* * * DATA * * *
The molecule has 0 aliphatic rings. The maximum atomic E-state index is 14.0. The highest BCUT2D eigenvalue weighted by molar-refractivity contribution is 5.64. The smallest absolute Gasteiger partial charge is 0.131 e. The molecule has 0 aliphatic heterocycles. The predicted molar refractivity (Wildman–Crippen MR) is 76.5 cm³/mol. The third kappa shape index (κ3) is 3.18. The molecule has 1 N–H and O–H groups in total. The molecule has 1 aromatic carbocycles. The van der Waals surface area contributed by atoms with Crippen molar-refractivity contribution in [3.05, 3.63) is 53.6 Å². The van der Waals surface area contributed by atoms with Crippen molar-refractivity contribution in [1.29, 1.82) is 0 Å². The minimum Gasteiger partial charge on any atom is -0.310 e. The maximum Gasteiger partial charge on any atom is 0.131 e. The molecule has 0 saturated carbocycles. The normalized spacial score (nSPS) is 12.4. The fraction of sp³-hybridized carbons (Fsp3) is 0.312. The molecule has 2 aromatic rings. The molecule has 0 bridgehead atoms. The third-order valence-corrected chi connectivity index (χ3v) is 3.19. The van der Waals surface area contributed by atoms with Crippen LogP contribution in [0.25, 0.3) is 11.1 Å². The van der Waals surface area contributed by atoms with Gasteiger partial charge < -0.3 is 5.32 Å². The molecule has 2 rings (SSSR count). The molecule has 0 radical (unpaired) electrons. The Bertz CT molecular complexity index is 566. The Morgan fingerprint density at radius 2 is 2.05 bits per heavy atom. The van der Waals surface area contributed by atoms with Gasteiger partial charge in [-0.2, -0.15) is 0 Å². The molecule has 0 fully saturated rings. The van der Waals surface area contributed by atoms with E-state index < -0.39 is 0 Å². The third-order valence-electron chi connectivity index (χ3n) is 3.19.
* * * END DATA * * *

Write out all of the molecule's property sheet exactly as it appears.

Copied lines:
The molecule has 0 aliphatic rings. The maximum atomic E-state index is 14.0. The highest BCUT2D eigenvalue weighted by molar-refractivity contribution is 5.64. The smallest absolute Gasteiger partial charge is 0.131 e. The molecule has 0 aliphatic heterocycles. The predicted molar refractivity (Wildman–Crippen MR) is 76.5 cm³/mol. The third kappa shape index (κ3) is 3.18. The molecule has 1 N–H and O–H groups in total. The molecule has 1 aromatic carbocycles. The van der Waals surface area contributed by atoms with Crippen molar-refractivity contribution in [3.05, 3.63) is 53.6 Å². The van der Waals surface area contributed by atoms with Crippen molar-refractivity contribution in [1.29, 1.82) is 0 Å². The minimum Gasteiger partial charge on any atom is -0.310 e. The maximum Gasteiger partial charge on any atom is 0.131 e. The molecule has 0 saturated carbocycles. The normalized spacial score (nSPS) is 12.4. The fraction of sp³-hybridized carbons (Fsp3) is 0.312. The molecule has 2 aromatic rings. The molecule has 0 bridgehead atoms. The third-order valence-corrected chi connectivity index (χ3v) is 3.19. The van der Waals surface area contributed by atoms with Crippen LogP contribution in [0.25, 0.3) is 11.1 Å². The van der Waals surface area contributed by atoms with Gasteiger partial charge < -0.3 is 5.32 Å². The molecule has 2 rings (SSSR count). The molecule has 0 radical (unpaired) electrons. The Bertz CT molecular complexity index is 566. The Morgan fingerprint density at radius 2 is 2.05 bits per heavy atom. The van der Waals surface area contributed by atoms with Gasteiger partial charge in [-0.2, -0.15) is 0 Å². The molecule has 0 fully saturated rings. The van der Waals surface area contributed by atoms with E-state index < -0.39 is 0 Å². The third-order valence-electron chi connectivity index (χ3n) is 3.19.